Watch stocks you care about
The single, easiest way to keep track of all the stocks that matter...
Your own personalized stock watchlist!
It's a 100% FREE Motley Fool service...
Last month, auto part store Pep Boys -- Manny, Moe & Jack (NYSE: PBY ) saw its third-quarter net income rise 23%, helped by better tire and service sales. This quarter was also the 11th straight quarter in which the company from Philadelphia improved profitability on a year-over-year basis. In a way, the recession in the U.S. has helped auto part retailers' record better sales.
Recession? Not for us
The sluggish economy coupled with high unemployment has reduced the purchasing power of consumers and bound them to maintain their old cars rather than buy new ones. This has been helping aftermarket and auto market retailers such as Pep Boys, O'Reilly (Nasdaq: ORLY ) , and AutoZone (NYSE: AZO ) record better sales.
In their most recent quarters, O'Reilly's profits shot up 27% to a record $148 million, and AutoZone saw double-digit EPS growth for the 12th consecutive quarter.
Helped by its "surround sound" marketing effort, weak gas prices, and strong tire sales, Pep Boys saw its revenue rise by 5%. However, comparable sales fell 0.4% as a result of a 0.6% fall in comparable merchandise sales. Its retail business remained on the drier side, reflecting weak consumer demand. A 1% fall in selling, general, and administrative expenses did help boost profits, though.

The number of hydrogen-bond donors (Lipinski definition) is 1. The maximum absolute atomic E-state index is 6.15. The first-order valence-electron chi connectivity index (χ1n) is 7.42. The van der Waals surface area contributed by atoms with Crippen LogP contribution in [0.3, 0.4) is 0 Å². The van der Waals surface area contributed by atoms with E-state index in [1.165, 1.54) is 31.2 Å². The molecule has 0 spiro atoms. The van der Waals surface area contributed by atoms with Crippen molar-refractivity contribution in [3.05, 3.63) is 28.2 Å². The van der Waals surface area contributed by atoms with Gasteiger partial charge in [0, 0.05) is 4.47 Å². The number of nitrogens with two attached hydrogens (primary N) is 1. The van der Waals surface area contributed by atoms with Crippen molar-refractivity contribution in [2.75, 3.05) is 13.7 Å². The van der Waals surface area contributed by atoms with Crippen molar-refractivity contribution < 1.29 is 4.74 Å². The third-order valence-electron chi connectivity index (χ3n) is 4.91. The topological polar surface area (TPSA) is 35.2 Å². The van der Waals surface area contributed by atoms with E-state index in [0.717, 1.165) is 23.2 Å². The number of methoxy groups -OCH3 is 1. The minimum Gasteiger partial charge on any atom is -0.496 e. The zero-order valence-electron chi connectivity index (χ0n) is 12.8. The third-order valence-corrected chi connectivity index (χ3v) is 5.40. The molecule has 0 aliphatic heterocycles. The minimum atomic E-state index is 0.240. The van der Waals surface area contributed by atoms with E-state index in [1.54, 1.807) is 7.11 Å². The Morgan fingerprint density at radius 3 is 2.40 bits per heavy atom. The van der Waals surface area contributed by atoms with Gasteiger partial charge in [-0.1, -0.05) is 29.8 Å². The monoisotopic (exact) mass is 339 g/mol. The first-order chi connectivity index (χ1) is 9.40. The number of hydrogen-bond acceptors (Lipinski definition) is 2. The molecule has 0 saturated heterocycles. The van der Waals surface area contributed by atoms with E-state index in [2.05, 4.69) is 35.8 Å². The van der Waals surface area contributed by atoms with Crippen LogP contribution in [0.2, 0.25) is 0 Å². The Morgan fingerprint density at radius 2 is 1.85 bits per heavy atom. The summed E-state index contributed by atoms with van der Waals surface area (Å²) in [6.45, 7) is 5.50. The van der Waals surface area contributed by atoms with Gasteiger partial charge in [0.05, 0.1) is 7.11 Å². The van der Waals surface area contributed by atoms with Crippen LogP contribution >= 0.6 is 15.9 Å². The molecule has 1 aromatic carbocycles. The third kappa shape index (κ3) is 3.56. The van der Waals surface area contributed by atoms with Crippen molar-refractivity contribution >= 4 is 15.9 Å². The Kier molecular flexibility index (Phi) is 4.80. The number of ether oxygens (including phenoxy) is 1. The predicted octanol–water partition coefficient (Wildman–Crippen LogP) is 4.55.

The road ahead
Pep Boys opened six service and tire centers this quarter, taking the total to 159. On Oct. 10, it rolled out TreadSmart as part of its eServe platform, which helps consumers research, purchase, and schedule the installation of tires through its website pepboys.com. TreadSmart has met with initial success and the signs, according to CEO Mike Odell, are "encouraging."
Current market conditions for Pep Boys are encouraging and are likely to help Pep Boys boost profits again in the next quarter.
Fool contributor Shubh Datta doesn't own any shares in the companies mentioned above. Try any of our Foolish newsletter services free for 30 days. We Fools may not all hold the same opinions, but we all believe that considering a diverse range of insights makes us better investors. The Motley Fool has a disclosure policy.